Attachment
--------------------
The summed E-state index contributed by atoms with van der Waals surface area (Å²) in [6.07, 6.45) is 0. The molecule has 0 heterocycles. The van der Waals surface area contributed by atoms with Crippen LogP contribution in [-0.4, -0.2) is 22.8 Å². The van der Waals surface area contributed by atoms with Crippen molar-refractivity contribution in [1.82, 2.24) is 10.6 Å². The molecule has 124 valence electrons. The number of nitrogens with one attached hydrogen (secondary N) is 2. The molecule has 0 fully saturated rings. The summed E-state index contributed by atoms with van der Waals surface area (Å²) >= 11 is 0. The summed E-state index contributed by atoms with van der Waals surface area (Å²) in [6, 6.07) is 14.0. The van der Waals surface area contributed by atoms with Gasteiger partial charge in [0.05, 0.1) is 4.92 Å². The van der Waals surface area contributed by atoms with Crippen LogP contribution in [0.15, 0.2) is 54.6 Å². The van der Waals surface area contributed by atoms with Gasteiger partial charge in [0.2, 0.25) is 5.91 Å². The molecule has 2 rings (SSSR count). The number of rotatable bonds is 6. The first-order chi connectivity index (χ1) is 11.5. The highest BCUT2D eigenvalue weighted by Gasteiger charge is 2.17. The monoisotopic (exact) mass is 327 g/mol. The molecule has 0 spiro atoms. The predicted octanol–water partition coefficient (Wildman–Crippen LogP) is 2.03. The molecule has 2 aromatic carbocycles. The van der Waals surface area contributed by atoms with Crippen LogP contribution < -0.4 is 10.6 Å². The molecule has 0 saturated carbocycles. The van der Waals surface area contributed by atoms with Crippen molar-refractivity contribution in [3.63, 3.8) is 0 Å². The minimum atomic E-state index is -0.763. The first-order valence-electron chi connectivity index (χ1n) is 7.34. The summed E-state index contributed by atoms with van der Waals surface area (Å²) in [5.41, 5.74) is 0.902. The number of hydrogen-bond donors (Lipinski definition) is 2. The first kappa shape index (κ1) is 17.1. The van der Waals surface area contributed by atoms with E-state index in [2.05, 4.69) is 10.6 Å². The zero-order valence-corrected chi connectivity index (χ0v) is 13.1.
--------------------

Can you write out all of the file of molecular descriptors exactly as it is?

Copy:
The summed E-state index contributed by atoms with van der Waals surface area (Å²) in [6.07, 6.45) is 0. The molecule has 0 heterocycles. The van der Waals surface area contributed by atoms with Crippen LogP contribution in [-0.4, -0.2) is 22.8 Å². The van der Waals surface area contributed by atoms with Crippen molar-refractivity contribution in [1.82, 2.24) is 10.6 Å². The molecule has 124 valence electrons. The number of nitrogens with one attached hydrogen (secondary N) is 2. The molecule has 0 fully saturated rings. The summed E-state index contributed by atoms with van der Waals surface area (Å²) >= 11 is 0. The summed E-state index contributed by atoms with van der Waals surface area (Å²) in [6, 6.07) is 14.0. The van der Waals surface area contributed by atoms with Gasteiger partial charge in [0.05, 0.1) is 4.92 Å². The van der Waals surface area contributed by atoms with Crippen LogP contribution in [0.15, 0.2) is 54.6 Å². The van der Waals surface area contributed by atoms with Gasteiger partial charge in [0.2, 0.25) is 5.91 Å². The molecule has 2 rings (SSSR count). The number of rotatable bonds is 6. The first-order chi connectivity index (χ1) is 11.5. The highest BCUT2D eigenvalue weighted by Gasteiger charge is 2.17. The monoisotopic (exact) mass is 327 g/mol. The molecule has 0 spiro atoms. The predicted octanol–water partition coefficient (Wildman–Crippen LogP) is 2.03. The molecule has 2 aromatic carbocycles. The van der Waals surface area contributed by atoms with Crippen LogP contribution < -0.4 is 10.6 Å². The molecule has 0 saturated carbocycles. The van der Waals surface area contributed by atoms with Crippen molar-refractivity contribution in [3.63, 3.8) is 0 Å². The minimum atomic E-state index is -0.763. The first-order valence-electron chi connectivity index (χ1n) is 7.34. The summed E-state index contributed by atoms with van der Waals surface area (Å²) in [5.41, 5.74) is 0.902. The number of hydrogen-bond donors (Lipinski definition) is 2. The first kappa shape index (κ1) is 17.1. The van der Waals surface area contributed by atoms with E-state index in [2.05, 4.69) is 10.6 Å². The zero-order valence-corrected chi connectivity index (χ0v) is 13.1.